The Victorian inlaid ebony table cabinet sold at ELR Auctions for £60,000.

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Modelled as a Gothic cathedral, and measuring 18 x 15in (45 x 38cm), its full glory is only revealed upon the opening of two side-door panels, elaborately inlaid with brass, tulipwood, abalone and mother of pearl, with scenes from the interior of King's College Chapel, Cambridge.

The drawer fascias on the left-hand side depict Kew Palace; the entrance to the Old House of Lords; Kenilworth Castle; Brighton Pavilion; Windsor Castle; Dover Castle and Caernarvon Castle. The two hinged doors depict Holyrood House and Westminster Abbey.

Those on the right depict Virginia Water; Hampton Court Palace; Edinburgh Castle; Bushy Park; Kensington Palace; Buckingham Palace and The Tower of London. The doors depict St Paul's Cathedral and St James's Palace.

The primary panel carries the signature F L Hausburg Fecit Liverpool and the inscription Begun in 1840 Finished in 1857.

Working in Paris, Friedrich Ludwig Hausburg was granted naturalisation in 1840 by Queen Victoria, and work on the cabinet started that year.

He opened a jewellery and watch business in Liverpool at 24 Church Street, the old Post Office building, with his business partner and uncle, August Promoli (also naturalised in 1840).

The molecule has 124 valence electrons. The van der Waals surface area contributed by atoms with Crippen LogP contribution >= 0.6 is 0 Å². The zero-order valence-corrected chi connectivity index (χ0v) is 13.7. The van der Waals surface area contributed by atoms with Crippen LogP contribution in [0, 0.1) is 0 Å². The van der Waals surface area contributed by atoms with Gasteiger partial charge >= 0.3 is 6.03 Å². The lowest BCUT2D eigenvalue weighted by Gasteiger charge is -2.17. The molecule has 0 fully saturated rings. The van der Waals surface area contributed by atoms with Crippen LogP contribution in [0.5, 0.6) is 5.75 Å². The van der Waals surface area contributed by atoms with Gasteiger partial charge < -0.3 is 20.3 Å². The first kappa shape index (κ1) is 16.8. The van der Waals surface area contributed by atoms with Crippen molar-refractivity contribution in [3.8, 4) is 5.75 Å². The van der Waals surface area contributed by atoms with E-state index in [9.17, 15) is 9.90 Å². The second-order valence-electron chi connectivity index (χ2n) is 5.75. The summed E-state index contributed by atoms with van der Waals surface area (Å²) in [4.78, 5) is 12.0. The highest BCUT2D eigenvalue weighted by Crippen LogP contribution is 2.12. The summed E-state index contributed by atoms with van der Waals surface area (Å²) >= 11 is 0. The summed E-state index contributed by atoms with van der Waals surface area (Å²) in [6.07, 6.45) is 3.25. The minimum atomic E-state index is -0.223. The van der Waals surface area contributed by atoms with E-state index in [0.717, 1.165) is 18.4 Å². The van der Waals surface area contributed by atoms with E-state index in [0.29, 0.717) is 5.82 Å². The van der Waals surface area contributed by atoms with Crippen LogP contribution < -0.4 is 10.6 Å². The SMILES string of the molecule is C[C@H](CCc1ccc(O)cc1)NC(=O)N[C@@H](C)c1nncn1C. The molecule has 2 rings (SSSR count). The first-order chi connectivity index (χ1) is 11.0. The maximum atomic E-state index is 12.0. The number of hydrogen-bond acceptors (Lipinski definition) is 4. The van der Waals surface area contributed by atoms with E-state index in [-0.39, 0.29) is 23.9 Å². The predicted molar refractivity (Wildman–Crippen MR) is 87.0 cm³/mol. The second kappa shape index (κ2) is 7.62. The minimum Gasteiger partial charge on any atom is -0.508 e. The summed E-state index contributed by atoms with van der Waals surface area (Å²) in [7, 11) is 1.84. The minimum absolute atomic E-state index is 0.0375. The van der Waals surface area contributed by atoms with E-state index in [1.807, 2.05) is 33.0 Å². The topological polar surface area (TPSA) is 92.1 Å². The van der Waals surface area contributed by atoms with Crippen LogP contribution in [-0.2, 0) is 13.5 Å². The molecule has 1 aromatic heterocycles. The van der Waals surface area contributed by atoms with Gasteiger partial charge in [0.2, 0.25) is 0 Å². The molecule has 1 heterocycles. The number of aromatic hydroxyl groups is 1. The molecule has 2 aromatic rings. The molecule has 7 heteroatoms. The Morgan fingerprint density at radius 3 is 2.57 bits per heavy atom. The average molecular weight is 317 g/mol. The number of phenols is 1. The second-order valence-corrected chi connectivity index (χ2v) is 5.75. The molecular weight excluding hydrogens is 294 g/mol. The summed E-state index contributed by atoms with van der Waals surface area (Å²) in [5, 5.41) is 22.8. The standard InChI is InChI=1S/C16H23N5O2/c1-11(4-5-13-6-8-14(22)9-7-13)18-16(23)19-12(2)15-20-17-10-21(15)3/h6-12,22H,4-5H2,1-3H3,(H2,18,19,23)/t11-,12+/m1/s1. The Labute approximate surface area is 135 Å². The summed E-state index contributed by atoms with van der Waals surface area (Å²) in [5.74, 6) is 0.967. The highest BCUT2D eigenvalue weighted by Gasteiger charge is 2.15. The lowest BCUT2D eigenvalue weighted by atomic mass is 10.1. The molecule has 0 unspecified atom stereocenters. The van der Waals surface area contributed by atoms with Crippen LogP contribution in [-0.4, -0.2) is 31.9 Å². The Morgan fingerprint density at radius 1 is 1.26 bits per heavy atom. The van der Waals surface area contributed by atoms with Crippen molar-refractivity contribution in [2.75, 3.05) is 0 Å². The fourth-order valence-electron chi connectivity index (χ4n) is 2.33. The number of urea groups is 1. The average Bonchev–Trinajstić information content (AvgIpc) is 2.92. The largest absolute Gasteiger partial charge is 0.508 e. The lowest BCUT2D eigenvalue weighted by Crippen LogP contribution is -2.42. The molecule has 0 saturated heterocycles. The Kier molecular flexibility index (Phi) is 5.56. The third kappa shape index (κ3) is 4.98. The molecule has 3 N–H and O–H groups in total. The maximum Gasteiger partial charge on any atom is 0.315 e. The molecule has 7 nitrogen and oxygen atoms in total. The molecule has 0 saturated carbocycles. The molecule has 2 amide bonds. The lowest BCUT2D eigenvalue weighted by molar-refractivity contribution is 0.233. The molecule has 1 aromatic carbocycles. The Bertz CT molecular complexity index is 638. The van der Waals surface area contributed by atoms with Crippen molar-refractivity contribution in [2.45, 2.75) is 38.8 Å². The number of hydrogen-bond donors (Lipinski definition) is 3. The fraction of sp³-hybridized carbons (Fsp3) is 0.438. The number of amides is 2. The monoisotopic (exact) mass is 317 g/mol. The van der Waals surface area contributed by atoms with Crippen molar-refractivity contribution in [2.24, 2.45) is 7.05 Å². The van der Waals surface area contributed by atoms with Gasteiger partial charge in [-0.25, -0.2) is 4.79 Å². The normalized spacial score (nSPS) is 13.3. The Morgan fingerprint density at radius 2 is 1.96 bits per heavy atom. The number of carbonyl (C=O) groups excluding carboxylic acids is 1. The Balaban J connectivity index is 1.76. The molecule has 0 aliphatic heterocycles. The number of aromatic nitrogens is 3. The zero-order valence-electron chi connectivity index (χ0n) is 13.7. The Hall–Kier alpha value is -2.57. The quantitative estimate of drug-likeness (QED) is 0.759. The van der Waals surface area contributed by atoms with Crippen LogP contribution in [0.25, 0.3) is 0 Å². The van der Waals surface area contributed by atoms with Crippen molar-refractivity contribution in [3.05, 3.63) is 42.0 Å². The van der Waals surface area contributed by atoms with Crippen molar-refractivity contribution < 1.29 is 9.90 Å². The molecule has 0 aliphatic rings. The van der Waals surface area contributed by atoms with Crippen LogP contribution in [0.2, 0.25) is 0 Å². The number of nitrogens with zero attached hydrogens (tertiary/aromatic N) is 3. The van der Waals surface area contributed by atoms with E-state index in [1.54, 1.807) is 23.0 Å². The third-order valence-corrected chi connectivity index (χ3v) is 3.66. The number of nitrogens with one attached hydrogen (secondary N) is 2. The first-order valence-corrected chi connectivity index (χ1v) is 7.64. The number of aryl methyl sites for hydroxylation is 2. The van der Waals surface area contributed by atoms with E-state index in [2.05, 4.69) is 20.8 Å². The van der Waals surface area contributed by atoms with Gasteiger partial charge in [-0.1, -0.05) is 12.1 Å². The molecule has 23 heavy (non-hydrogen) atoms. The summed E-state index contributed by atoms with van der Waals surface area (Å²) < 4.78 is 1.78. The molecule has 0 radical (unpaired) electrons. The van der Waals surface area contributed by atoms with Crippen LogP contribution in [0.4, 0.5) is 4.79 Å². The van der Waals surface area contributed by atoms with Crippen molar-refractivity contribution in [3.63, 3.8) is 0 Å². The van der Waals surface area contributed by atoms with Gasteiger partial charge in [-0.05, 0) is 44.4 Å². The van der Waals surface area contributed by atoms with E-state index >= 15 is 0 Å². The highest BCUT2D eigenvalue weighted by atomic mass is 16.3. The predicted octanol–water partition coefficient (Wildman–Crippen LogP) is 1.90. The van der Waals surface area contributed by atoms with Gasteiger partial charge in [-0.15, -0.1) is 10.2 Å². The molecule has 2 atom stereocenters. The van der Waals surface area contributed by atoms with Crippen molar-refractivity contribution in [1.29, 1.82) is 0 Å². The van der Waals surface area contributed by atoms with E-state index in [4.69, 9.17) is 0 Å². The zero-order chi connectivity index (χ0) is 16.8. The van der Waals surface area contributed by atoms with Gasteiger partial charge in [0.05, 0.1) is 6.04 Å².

Desks, dressing cases, work and writing boxes, lamps and chandeliers are occasionally found bearing the company name. But this cabinet, made over a large proportion of his working life, is surely Hausburg's masterpiece.

The vendor was a local lady who, not appreciating its finer points, had kept in housed in the loft.

A pre-sale estimate of £5000-7000 was placed on the cabinet but by the view something closer to £30,000-50,000 was being suggested.

The competition came almost exclusively from trade bidders, some on the telephone and some in the room. It ultimately sold to one of the phones at £60,000 (plus 15 per cent premium) - double ELR's previous house record.

By Roland Arkell